It is hard to imagine anything more damaging to the movements for livable minimum wages, greater reliance on renewable energy resources, or workplace democracy than the stubborn belief that one must be a “liberal” to support them. Indeed, the common narrative that associates energy efficiency with left-wing politics leads to absurd actions by more conservative citizens. Not only do some self-identified conservatives intentionally make their pickup trucks more polluting at high costs (e.g., “rolling coal”) but they will shun energy efficient—and money saving— lightbulbs if their packaging touts their environmental benefits. Those on the left, often do little to help the situation, themselves seemingly buying into the idea that conservatives must culturally be everything leftists are not and vice-versa. As a result, the possibility to ally for common purposes, against a common enemy (i.e., neoliberalism), is forgone.
The Germans have not let themselves be hindered by such narratives. Indeed, their movement toward embracing renewables, which now make up nearly a third of their power generation market, has been driven by a diverse political coalition. A number villages in the German conservative party (CDU) heartland now produce more green energy than they need, and conservative politicians supported the development of feed-in tariffs and voted to phase out nuclear energy. As Craig Morris and Arne Jungjohann describe, the German energy transition resonates with key conservative ideas, namely the ability of communities to self-govern and the protection of valued rural ways of life. Agrarian villages are given a new lease on life by farming energy next to crops and livestock, and enabling communities to produce their own electricity lessens the control of large corporate power utilities over energy decisions. Such themes remain latent in American conservative politics, now overshadowed by the post-Reagan dominance of “business friendly” libertarian thought styles.
Elizabeth Anderson has noticed a similar contradiction with regard to workplaces. Many conservative Americans decry what they see as overreach by federal and state governments, but tolerate outright authoritarianism at work. Tracing the history of conservative support for “free market” policies, she notes that such ideas emerged in an era when self-employment was much more feasible. Given the immense economies of scale possible with post-Industrial Revolution technologies, however, the barriers to entry for most industries are much too high for average people to own and run their own firms. As a result, free market policies no longer create the conditions for citizens to become self-reliant artisans but rather spur the centralization and monopolization of industries. Citizens, in turn, become wage laborers, working under conditions far more similar to feudalism than many people are willing to recognize.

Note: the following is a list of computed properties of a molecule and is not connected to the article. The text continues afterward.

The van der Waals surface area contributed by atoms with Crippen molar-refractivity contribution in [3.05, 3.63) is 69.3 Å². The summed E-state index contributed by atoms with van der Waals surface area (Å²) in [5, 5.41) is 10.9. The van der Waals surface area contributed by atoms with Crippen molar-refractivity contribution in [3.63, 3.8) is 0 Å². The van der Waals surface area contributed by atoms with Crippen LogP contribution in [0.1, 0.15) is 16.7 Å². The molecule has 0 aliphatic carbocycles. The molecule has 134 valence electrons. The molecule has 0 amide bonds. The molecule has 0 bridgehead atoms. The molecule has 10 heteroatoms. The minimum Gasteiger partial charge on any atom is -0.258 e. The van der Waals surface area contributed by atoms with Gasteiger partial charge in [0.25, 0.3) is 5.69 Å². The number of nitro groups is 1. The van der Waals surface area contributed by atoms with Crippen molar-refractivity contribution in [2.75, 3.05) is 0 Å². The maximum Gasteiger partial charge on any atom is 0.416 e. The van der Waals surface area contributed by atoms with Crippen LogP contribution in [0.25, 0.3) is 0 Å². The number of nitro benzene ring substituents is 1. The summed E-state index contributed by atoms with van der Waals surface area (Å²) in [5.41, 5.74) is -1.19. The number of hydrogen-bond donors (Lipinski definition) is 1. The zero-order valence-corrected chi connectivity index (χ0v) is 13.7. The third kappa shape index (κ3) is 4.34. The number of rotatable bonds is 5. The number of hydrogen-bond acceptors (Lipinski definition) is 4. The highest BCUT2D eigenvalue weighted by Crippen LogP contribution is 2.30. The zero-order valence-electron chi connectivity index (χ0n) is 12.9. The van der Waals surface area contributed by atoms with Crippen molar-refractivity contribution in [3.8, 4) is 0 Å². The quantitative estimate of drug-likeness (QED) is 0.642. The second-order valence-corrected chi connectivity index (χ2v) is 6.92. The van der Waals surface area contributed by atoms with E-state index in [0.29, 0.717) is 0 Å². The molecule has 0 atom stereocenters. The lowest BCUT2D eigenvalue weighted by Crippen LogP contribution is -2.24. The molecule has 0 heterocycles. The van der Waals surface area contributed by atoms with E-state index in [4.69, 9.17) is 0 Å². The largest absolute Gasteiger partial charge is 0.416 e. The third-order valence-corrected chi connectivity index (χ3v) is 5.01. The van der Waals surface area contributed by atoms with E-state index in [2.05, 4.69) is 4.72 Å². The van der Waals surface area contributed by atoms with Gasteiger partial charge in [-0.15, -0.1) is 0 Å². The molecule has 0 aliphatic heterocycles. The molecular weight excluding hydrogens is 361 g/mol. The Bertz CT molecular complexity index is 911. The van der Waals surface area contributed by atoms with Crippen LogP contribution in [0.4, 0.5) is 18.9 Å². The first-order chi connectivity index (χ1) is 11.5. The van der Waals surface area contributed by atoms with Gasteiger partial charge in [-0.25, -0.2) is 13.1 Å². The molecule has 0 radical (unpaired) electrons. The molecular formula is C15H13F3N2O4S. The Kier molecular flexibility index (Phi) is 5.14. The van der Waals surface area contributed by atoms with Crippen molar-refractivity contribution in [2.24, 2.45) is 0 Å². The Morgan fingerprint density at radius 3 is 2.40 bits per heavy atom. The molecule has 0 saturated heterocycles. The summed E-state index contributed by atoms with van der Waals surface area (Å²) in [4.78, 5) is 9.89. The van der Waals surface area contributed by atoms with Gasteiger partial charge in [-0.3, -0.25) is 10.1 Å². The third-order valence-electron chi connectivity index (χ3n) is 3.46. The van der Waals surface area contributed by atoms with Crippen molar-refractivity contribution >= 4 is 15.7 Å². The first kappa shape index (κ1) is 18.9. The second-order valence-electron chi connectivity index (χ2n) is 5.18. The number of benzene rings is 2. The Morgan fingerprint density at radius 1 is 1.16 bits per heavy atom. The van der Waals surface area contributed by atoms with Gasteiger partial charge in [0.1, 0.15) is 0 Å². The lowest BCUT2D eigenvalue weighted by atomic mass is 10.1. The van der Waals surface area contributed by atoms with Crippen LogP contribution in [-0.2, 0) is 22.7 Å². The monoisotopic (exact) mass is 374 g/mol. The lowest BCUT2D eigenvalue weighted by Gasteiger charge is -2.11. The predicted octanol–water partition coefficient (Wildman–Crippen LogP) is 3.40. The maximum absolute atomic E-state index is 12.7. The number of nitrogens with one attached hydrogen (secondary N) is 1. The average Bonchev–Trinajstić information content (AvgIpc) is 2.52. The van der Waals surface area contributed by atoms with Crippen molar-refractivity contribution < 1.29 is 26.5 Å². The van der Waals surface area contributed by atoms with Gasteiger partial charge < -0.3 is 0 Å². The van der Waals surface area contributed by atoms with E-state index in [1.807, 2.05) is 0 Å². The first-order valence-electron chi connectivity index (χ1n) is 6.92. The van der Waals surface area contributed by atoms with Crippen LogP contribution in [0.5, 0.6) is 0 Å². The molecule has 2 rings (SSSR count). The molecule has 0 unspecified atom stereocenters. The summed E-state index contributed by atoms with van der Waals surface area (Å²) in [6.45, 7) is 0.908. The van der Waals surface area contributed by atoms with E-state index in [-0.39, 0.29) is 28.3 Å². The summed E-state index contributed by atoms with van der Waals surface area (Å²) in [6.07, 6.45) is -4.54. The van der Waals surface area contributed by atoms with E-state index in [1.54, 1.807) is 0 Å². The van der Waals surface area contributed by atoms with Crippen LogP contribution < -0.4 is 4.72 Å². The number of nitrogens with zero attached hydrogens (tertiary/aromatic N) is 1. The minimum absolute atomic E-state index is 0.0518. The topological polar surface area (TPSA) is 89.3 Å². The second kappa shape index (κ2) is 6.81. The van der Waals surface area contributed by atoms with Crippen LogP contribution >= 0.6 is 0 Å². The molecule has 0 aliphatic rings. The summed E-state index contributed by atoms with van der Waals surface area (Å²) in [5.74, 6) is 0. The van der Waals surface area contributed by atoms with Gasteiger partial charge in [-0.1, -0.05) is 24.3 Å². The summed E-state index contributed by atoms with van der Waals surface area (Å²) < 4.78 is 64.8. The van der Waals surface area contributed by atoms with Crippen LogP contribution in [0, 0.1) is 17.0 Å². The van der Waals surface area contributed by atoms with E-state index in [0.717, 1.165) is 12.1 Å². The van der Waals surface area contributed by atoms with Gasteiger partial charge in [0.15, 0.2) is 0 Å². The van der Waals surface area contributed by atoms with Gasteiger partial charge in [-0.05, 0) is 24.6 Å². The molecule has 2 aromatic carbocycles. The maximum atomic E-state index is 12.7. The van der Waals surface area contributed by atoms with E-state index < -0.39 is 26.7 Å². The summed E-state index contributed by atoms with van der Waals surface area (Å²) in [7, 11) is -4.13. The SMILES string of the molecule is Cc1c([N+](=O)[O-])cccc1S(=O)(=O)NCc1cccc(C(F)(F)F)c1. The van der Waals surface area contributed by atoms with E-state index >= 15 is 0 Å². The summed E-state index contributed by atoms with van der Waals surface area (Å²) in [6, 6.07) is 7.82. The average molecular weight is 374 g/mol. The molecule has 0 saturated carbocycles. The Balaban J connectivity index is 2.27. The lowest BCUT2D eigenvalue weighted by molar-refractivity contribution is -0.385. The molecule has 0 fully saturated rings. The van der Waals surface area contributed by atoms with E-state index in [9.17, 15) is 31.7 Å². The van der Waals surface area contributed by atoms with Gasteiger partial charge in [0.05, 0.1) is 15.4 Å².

Even Adam Smith, to whom many conservatives look for guidance on economic policy, argued that citizens would only realize the moral traits of self-reliance and discipline—values that conservatives routinely espouse—in the right contexts. In fact, he wrote of people stuck doing repetitive tasks in a factory:
“He naturally loses, therefore, the habit of such exertion, and generally becomes as stupid and ignorant as it is possible to become for a human creature to become. The torpor of his mind renders him not only incapable of relishing or bearing a part in any rational conversation, but of conceiving any generous, noble, or tender sentiment, and consequently of forming any just judgment concerning many even of the ordinary duties of private life. Of the great and extensive interests of his country he is altogether incapable of judging”
Advocates of economic democracy have overlooked a real opportunity to enroll conservatives in this policy area. Right leaning citizens need not be like Mike Rowe—a man who ironically garnered a following among “hard working” conservatives by merely dabbling in blue collar work—and mainly bemoan the ostensible decline in citizens’ work ethic. Conservatives could be convinced that creating policies that support self-employment and worker-owned firms would be far more effective in creating the kinds of citizenry they hope for, far better than simply shaming the unemployed for apparently being lazy. Indeed, they could become like the conservative prison managers in North Dakota (1), who are now recognizing that traditionally conservative “tough on crime” legislation is both ineffective and fiscally irresponsible—learning that upstanding citizens cannot be penalized into existence.